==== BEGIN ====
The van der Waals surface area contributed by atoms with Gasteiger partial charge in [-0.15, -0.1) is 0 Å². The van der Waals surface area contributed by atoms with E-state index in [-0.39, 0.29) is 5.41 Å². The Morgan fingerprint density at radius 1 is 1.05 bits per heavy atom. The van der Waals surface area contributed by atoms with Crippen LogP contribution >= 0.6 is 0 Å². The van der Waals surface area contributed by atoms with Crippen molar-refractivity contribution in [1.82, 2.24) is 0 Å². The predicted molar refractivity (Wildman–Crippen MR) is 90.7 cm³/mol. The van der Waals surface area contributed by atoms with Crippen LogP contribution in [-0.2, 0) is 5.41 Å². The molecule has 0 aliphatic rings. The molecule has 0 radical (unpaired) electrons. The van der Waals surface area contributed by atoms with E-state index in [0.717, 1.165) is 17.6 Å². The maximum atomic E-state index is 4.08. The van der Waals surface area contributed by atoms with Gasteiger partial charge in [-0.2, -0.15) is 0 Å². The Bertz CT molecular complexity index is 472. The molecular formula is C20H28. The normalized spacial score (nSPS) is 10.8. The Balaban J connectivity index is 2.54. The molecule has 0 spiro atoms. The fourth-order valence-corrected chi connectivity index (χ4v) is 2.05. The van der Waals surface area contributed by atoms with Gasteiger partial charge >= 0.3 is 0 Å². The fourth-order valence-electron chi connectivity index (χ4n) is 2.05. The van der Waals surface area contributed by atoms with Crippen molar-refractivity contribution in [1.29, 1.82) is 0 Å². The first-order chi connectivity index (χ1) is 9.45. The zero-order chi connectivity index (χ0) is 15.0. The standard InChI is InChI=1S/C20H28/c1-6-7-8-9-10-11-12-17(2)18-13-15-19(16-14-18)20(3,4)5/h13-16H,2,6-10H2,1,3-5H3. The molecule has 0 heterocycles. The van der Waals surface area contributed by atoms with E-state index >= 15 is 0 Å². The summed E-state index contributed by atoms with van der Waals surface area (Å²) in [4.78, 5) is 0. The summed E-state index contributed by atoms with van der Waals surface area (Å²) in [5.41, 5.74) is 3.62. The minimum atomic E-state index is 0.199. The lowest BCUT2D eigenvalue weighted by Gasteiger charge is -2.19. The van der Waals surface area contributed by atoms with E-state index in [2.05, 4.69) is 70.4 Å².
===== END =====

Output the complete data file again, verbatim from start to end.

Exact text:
The van der Waals surface area contributed by atoms with Gasteiger partial charge in [-0.15, -0.1) is 0 Å². The van der Waals surface area contributed by atoms with E-state index in [-0.39, 0.29) is 5.41 Å². The Morgan fingerprint density at radius 1 is 1.05 bits per heavy atom. The van der Waals surface area contributed by atoms with Crippen LogP contribution >= 0.6 is 0 Å². The van der Waals surface area contributed by atoms with Crippen molar-refractivity contribution in [1.82, 2.24) is 0 Å². The predicted molar refractivity (Wildman–Crippen MR) is 90.7 cm³/mol. The van der Waals surface area contributed by atoms with Crippen LogP contribution in [-0.2, 0) is 5.41 Å². The molecule has 0 aliphatic rings. The molecule has 0 radical (unpaired) electrons. The van der Waals surface area contributed by atoms with E-state index in [0.717, 1.165) is 17.6 Å². The maximum atomic E-state index is 4.08. The van der Waals surface area contributed by atoms with Gasteiger partial charge in [-0.2, -0.15) is 0 Å². The Bertz CT molecular complexity index is 472. The molecular formula is C20H28. The normalized spacial score (nSPS) is 10.8. The Balaban J connectivity index is 2.54. The molecule has 0 spiro atoms. The fourth-order valence-corrected chi connectivity index (χ4v) is 2.05. The van der Waals surface area contributed by atoms with Gasteiger partial charge >= 0.3 is 0 Å². The fourth-order valence-electron chi connectivity index (χ4n) is 2.05. The van der Waals surface area contributed by atoms with Crippen molar-refractivity contribution in [1.29, 1.82) is 0 Å². The first-order chi connectivity index (χ1) is 9.45. The zero-order chi connectivity index (χ0) is 15.0. The standard InChI is InChI=1S/C20H28/c1-6-7-8-9-10-11-12-17(2)18-13-15-19(16-14-18)20(3,4)5/h13-16H,2,6-10H2,1,3-5H3. The molecule has 0 heterocycles. The van der Waals surface area contributed by atoms with E-state index >= 15 is 0 Å². The summed E-state index contributed by atoms with van der Waals surface area (Å²) in [4.78, 5) is 0. The summed E-state index contributed by atoms with van der Waals surface area (Å²) in [5.41, 5.74) is 3.62. The minimum atomic E-state index is 0.199. The lowest BCUT2D eigenvalue weighted by Gasteiger charge is -2.19. The van der Waals surface area contributed by atoms with E-state index in [2.05, 4.69) is 70.4 Å².